Le Jour se Leve (Daybreak) (1939)

A man has committed murder… Locked, trapped in a room, he recalls how he became a murderer.

Le Jour Se Leve, also known as Daybreak, follows François (Gabin), a factory worker that has just committed murder. Locked in his apartment he both enters a standoff with the police as well as a flashback recounting how he found himself in this unfortunate situation.

The film is director Marcel Carné’s sixth film and fourth with collaborator Jacques Prévert. Their works contributed to the poetic realism movement. A movement that shined a spotlight on the fringe characters of society and tended to depict a fatalistic outcome.

Unique Editing Style

Le Jour Se Leve is not told in one linear timeline. Instead, the story is split in two sections, before and after the murder. The separation point of these two halves is where Le Jour Se Leve picks up. Jean Gabin’s character, François, has locked himself in his apartment as the police begin to investigate the crime scene and apprehend him. This quickly turns into a standoff that extends through the night, till daybreak.

While in his apartment, François looks back on how he found himself in this situation. His introduction to the love interest, Françoise (Arletty), marks the beginning of the tale. He quickly falls in love with her, however, she is unable to commit herself to him. She is instead interested in a showman named Valentin, played by Jules Berry. In retaliation, François begins to date Valentin’s assistant. This creates a love triangle, with a fourth wheel.

The backstory behind the inevitable shooting of Valentin by François and the deterioration of François’ spirit to his eventual suicide are interwoven in a way that deviates from other contemporary films. The audience is given snippets of information slowly, thus driving a more suspenseful and engaging story line.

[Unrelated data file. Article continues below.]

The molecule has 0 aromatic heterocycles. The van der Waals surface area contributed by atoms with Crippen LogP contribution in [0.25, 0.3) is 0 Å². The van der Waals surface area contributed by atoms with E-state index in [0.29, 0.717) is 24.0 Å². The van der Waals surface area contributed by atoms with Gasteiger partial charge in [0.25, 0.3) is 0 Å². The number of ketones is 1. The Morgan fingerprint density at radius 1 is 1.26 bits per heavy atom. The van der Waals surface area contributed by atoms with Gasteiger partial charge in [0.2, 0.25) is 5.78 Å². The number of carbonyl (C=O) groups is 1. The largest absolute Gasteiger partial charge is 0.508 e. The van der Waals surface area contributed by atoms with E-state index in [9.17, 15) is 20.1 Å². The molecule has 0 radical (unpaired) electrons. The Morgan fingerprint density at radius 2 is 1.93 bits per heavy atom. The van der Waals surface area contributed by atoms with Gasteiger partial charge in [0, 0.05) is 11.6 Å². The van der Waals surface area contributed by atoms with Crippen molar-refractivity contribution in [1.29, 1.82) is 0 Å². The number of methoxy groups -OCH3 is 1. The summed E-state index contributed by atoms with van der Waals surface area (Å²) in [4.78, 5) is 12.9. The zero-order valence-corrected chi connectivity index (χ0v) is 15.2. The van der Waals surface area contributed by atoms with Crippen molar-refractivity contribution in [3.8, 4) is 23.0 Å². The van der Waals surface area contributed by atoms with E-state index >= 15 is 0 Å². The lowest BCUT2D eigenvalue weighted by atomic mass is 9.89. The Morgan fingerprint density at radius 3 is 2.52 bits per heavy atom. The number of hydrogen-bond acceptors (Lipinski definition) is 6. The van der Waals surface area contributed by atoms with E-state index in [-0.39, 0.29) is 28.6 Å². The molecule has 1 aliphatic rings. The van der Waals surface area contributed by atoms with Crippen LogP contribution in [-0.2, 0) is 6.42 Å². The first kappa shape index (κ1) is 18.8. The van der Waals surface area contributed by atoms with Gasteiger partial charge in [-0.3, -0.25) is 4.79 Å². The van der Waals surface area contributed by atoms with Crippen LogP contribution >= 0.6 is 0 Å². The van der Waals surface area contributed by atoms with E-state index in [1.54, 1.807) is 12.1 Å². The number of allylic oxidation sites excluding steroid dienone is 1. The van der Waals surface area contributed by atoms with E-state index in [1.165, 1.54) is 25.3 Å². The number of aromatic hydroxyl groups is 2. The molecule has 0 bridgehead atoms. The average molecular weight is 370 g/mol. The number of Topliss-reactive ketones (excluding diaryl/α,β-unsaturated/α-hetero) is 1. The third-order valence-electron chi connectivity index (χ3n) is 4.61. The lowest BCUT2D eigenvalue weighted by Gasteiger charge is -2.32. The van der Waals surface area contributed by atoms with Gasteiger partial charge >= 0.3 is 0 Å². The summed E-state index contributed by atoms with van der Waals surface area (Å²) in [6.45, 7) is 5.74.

Pre World War II Woes

Le Jour Se Leve was released three months before the official start of World War II. It provides an interesting slice of French zeitgeist leading into the war. The evolution of François and his speech at the end suggest a deeper meaning than heartbreak and remorse of this actions.

The speech is an indictment of the contemporary social order. A working class that is forced to work itself to the bone, getting silently murdered every day. François announcing that there is about to be an open position available, with all of the overtime you could need. A slot in the machine that will devour you. Hope is lost as individuals are forced to fend for themselves, unable to trust those around them.

I wonder if the intent by Carné and Prévert was to suggest that Valentin was of foreign decent. Thus, opening the door for xenophobic undertones. Either way, the distraught demeanor of François by the end shows how worn down he is. Showing how unrelenting daily struggle can make people more desperate and divisive. For François, this was a struggle surrounding his work, being able to open himself up to others, trust, and hope for the future.

Poetic Realism

Le Jour Se Leve is part of the Poetic Realism style found in 1930’s French film. Poetic Realism was led by Jean Renoir with other contributors like, Marcel Carné, Pierre Chenal, Jean Vigo, Julien Duvivier, Jacques Prévert, & Charles Spaak, to name a few. Their films focused on the struggles of every day life. Typically focusing on failed love as the final straw.

In Le Jour Se Leve, the story follows a working class man as he descends into hopelessness. At the start, he appears to be generally happy and optimistic about life. He believes that work brings him liberty and that his company cares about his health. By the end, he believes that everyone kills and that his work is slowly killing him.

It is no surprise that the French State, operating out of Vichy, France, banned the film in 1940. This kind of messaging likely resonated with too many people. It makes sense why the government would try to smother a film like that and why it is so important for a film like that to be seen.

Rating: 4.5 out of 5.

Directed by: Marcel Carné

Cinematography: Philippe Agostini, André Bac, Albert Viguier, Curt Courant

Written by: Jacques Viot & Jacques Prévert

Editing By: René Le Hénaff

Starring: Jean Gabin, Jules Berry, & Arletty.

Runtime: 1h 33m

Genre: Crime, Drama, Romance

Distributed by: Les Films Vog

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